U.S. Pat. No. 4,963,808 describe a configuration capable of utilizing a two-phase stepping motor in the two types of operation modes while switching the open-loop control with the two-phase stepping motor and the closed-loop control employing the two-phase stepping motor as a DC motor. In addition, also described herein is a technique in which the number of output pulses in one cycle of the encoder for detecting the rotation angle of the stepping motor is set to be a multiple of the number of magnetic poles in the rotor of the stepping motor. The stepping motor is one-phase excited so as to start the rotation of the rotor from the state in which the rotor is at rest in a predetermined position. An exciting current of the stepping motor is switched every time a predetermined number of pulses are output from the encoder in response to this rotation, thereby suppressing a phase difference between the output pulse and the exciting current of the stepping motor to a predetermined error or less without adjustment.

FIG. 7 shows the conventional device for closed-loop controlling the stepping motor.

In FIG. 7, a control section 124 drives and controls a stepping motor 125 according to either of a first operation mode and a second operation mode. In the first operation mode, the microstep driving, for controlling the rotation angle of a rotor 129 of the stepping motor 125 by the closed-loop control, in which a current command is output from the control section 124 to a driving section 121, is conducted at a timing at which the current command is generated by the control section 124. Furthermore, in the second operation mode, the rotor 129 of the stepping motor 125 is rotated at a high speed by a closed-loop control in which the rotation angle of the rotor 129 is detected by an encoder 128, the detected rotation angle is provided to the control section 124, and a current command is output from the control section 124 to the driving section 121.

The driving section 121 includes an A-phase current driver 122 and a B-phase current driver 123, which are independent from each other. The A-phase current driver 122 and the B-phase current driver 123 are provided with an A-phase current command and a B-phase current command from the control section 124 through a data selector 137 to form currents of the current commands, respectively, and provide these currents to an A-phase stator 126 and a B-phase stator 127, thereby driving the stepping motor 125. Specifically, the A-phase current driver 122 and the Bphase current driver 123 include a D/A converter for converting digital data representing the A-phase current command and the B-phase current command to analog signals, and an amplifier for amplifying and outputting the analog signal.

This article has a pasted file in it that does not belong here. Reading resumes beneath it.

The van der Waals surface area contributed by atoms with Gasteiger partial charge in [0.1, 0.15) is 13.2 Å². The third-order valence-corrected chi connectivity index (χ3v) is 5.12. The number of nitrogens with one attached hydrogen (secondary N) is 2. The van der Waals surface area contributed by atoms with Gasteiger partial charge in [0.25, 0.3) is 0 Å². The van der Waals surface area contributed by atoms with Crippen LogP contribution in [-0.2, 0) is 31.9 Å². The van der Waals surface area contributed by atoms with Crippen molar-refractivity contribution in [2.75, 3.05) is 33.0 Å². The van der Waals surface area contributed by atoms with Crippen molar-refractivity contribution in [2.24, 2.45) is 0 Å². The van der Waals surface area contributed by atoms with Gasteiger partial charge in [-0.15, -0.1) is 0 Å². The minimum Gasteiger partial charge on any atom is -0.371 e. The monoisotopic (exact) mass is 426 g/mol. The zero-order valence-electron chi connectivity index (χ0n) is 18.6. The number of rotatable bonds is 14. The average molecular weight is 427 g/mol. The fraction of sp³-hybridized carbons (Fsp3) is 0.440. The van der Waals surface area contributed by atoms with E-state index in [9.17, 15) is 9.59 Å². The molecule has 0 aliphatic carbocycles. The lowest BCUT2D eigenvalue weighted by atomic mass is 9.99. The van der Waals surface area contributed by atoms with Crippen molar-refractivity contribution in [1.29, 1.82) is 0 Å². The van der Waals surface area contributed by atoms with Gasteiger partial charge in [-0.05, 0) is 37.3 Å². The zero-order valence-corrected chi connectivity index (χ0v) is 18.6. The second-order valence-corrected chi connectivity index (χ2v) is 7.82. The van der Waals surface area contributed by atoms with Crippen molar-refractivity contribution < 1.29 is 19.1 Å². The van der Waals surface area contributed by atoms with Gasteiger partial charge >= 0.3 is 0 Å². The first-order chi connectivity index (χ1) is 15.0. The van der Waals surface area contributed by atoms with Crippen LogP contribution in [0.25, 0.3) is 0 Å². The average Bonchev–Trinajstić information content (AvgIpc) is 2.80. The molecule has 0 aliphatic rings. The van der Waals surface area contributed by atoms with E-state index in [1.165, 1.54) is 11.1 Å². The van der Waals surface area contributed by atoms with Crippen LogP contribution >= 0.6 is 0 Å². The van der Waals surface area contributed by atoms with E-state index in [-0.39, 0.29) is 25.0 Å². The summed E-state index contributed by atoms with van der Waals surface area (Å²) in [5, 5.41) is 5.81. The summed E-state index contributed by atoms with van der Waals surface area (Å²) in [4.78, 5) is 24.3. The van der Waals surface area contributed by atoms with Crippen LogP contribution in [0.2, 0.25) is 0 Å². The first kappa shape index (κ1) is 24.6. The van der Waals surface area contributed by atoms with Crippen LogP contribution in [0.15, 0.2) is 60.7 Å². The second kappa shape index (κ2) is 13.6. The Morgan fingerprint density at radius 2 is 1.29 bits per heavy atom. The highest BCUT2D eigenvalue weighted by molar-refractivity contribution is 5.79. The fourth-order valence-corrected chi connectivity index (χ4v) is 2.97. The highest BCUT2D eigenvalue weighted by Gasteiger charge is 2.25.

The stepping motor 125 is of a two-phase PM type, and a stepping angle by the two-phase excitation is 18°. The stepping motor 125 includes a rotor 129 made of a permanent magnet, in which N-poles and S-poles are polarised at every angle of 72° and five poles are polarised for the N-pole and the S-pole in one round, and a two-phase excitation coil including the A-phase stator 126 and the B-phase stator 127. The A-phase stator 126 and the B-phase stator 127 include yokes in which N-poles and S-poles are polarised at every angle of 72° and five poles are polarised for the N-pole and the S-pole in one round, and these yokes are positioned around the rotor 129. The magnetic poles of the yoke of the A-phase stator 126 and the magnetic poles of the yoke of the B-phase stator 127 are offset with respect to each other by 18°.

A slit disc 131, in which slits are formed at every angle of 4.5°, is fixed to a rotor axis 130. A pitch of an angle of 4.5°, at which each slit of the slit disc 131 is formed, is determined such that it becomes 1/integer of a pitch of an angle of 72° at which each magnetic pole of the rotor 129 is formed (herein, {fraction (1/16)}). Especially, since the number of phases of the stepping motor 125 is two phases, the pitch of the angle of 4.5° at which each slit is formed is determined so as to satisfy a relationship of 1/(a multiple of 2), i.e., {fraction (1/16)}=1 /(2Χ8).